-The native range of live oak.
The climate is humid. Annual precipitation varies from 810 mm (32 in) in Texas to 1650 mm (65 in) along the Gulf Coast to 1270 mm (50 in) along the Atlantic coast and Florida. During the growing season, March through September, rainfall averages from 460 mm (18 in) in the west to 660 to 760 mm (26 to 30 in) in the east and south, with summer droughts more common in the western part of the range than elsewhere. The average summer temperature is 27° C (80° F). The average winter temperature ranges from 2° C (35° F) in the east and west to 16° C (60° F) in the south. The frost-free period is 240 days in the east and west and more than 300 days in southern Florida (5).
Soils and Topography
Live oak nearly always grows on sandy soils belonging to the Ultisols, Spodosols, Histosols, and Entosols (5). Its resistance to salt spray and high levels of soil salinity makes it a dominant species in the live oak woodland on the barrier islands of the Atlantic and Gulf Coasts. In South Carolina it is found in dry sandy woods, moist rich woods, and wet woods. It is present in nearly every habitat in Florida from sandhills to hammocks, where it is generally the dominant species. In Louisiana, live oak is the dominant species on well-drained ridges bordering coastal marshes (3).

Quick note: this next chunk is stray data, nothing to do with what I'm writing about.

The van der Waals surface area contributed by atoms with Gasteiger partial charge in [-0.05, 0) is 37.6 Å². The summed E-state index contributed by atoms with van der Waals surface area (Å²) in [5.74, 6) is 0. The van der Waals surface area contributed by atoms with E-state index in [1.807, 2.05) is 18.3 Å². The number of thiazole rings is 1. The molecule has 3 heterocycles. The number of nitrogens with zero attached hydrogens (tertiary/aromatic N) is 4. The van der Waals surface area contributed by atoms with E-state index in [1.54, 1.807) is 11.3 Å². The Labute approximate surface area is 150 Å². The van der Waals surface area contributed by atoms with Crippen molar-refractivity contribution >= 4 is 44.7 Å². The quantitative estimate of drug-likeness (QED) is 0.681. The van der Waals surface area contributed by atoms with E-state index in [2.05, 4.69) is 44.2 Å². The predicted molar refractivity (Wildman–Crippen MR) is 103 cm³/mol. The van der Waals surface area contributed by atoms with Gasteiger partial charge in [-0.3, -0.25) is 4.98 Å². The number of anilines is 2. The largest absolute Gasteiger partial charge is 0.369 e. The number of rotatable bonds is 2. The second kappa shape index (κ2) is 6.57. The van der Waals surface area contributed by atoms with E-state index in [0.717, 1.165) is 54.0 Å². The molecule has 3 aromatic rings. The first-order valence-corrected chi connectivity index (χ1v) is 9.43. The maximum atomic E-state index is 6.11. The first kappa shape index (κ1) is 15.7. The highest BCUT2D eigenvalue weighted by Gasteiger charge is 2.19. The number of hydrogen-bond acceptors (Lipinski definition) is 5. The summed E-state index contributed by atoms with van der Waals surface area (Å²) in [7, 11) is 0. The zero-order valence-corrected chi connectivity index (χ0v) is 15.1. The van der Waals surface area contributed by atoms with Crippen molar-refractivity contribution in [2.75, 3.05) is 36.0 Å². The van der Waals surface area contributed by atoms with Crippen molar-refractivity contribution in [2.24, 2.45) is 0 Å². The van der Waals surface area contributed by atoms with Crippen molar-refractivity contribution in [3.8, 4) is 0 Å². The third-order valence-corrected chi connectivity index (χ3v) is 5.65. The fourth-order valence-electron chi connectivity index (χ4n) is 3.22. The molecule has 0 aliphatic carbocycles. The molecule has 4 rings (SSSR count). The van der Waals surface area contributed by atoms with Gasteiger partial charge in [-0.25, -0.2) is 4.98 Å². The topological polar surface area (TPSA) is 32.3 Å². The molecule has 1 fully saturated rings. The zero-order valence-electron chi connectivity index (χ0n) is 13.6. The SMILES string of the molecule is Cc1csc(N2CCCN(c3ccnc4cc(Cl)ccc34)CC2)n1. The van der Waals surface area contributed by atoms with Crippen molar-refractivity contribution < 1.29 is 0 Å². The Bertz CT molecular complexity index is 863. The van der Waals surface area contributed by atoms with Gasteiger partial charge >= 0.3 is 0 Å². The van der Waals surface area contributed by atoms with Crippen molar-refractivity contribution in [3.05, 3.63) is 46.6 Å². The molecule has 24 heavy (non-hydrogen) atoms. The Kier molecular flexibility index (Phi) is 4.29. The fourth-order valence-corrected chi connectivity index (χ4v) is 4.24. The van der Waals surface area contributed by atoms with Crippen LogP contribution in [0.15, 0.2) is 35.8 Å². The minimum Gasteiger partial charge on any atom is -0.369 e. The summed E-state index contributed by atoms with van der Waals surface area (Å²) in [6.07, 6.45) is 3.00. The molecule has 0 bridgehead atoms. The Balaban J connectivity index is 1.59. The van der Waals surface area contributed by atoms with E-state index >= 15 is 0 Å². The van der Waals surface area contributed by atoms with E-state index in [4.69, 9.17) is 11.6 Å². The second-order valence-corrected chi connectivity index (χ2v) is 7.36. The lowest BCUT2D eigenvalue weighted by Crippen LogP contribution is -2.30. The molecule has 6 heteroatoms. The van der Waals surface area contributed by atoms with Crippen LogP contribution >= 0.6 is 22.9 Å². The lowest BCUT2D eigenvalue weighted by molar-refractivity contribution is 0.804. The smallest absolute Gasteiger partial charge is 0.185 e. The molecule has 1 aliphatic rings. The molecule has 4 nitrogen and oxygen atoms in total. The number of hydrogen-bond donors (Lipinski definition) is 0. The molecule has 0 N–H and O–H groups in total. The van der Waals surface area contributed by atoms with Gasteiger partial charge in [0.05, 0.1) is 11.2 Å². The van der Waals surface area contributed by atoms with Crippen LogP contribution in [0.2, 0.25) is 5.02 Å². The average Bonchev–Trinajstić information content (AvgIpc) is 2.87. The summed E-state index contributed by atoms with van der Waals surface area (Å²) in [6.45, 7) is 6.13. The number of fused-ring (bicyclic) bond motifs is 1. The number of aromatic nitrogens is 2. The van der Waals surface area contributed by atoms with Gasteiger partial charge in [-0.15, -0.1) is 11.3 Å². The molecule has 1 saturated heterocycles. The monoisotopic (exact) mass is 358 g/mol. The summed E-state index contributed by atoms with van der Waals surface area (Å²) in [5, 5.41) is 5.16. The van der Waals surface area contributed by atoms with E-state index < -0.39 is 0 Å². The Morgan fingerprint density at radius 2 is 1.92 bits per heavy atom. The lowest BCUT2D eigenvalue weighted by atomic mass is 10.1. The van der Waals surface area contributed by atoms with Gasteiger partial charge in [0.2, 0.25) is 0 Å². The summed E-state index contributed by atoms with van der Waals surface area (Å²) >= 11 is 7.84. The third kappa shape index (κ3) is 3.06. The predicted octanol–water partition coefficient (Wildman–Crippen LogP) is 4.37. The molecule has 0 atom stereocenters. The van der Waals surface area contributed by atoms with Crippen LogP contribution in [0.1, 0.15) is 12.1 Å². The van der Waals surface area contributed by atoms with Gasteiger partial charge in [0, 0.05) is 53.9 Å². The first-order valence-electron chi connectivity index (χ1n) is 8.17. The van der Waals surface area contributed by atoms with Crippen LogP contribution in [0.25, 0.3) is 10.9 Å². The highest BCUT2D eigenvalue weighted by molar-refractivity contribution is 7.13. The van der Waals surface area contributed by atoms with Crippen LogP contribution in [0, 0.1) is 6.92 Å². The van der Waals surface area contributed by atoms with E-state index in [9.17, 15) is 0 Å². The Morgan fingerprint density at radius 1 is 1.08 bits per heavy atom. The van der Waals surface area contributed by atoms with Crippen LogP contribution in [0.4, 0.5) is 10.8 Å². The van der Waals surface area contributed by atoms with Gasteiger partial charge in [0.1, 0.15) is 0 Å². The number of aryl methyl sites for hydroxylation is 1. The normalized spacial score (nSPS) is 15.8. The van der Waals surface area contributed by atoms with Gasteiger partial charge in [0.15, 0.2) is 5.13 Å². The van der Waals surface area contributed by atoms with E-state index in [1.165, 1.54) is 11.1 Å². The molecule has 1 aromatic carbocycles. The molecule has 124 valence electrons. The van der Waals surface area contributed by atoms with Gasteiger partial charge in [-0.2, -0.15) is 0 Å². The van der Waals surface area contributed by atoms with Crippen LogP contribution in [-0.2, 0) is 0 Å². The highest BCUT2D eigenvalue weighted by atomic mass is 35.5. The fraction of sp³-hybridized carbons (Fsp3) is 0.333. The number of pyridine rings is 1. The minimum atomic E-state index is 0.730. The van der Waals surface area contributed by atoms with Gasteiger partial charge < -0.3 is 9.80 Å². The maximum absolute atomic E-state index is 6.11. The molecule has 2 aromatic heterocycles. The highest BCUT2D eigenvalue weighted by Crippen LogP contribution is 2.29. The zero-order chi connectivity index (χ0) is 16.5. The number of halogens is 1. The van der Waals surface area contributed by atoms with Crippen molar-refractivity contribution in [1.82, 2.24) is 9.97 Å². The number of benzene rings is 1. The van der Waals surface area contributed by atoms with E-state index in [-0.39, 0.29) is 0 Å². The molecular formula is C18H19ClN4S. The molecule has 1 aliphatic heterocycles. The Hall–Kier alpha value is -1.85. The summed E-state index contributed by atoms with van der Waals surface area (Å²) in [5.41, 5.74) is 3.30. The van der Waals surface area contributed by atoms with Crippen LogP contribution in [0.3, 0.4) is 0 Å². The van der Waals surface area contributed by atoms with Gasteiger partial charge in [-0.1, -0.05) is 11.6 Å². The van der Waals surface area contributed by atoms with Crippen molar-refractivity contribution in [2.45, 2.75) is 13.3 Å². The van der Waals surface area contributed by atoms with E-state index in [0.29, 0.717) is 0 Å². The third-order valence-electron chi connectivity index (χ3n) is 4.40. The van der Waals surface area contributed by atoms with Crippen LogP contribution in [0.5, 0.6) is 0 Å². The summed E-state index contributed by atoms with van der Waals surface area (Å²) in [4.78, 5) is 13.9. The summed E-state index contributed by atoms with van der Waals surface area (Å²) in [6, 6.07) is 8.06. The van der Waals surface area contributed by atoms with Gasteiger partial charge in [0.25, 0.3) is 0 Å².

Associated Forest Cover
Live oak makes up the majority of the stocking of the forest cover type Live Oak (Society of American Foresters Type 89) (1). Common associates are water oak (Quercus nigra), laurel oak (Q. laurifolia), southern magnolia (Magnolia grandiflora), and sweetgum (Liquidambar styraciflua). On less welldrained sites it is accompanied by sugarberry (Celtis laevigata), green ash (Fraxinus pennsylvanica), and American elm (Ulmus americana). On the Atlantic Coast and Florida, common associates also include southern bayberry (Myrica cerifera), yaupon (Ilex vomitoria), tree sparkleberry (Vaccinium arboreum), cabbage palmetto (Sabal palmetto), and saw-palmetto (Serenoa repens). American holly (Ilex opaca), flowering dogwood (Cornus florida), southern crab apple (Malus angustifolia), hawthorn (Crataegus spp.), pignut hickory (Carya glabra), Carolina jessamine (Gelsemium sempervirens), and Japanese honeysuckle (Lonicera japonica) are also common associates.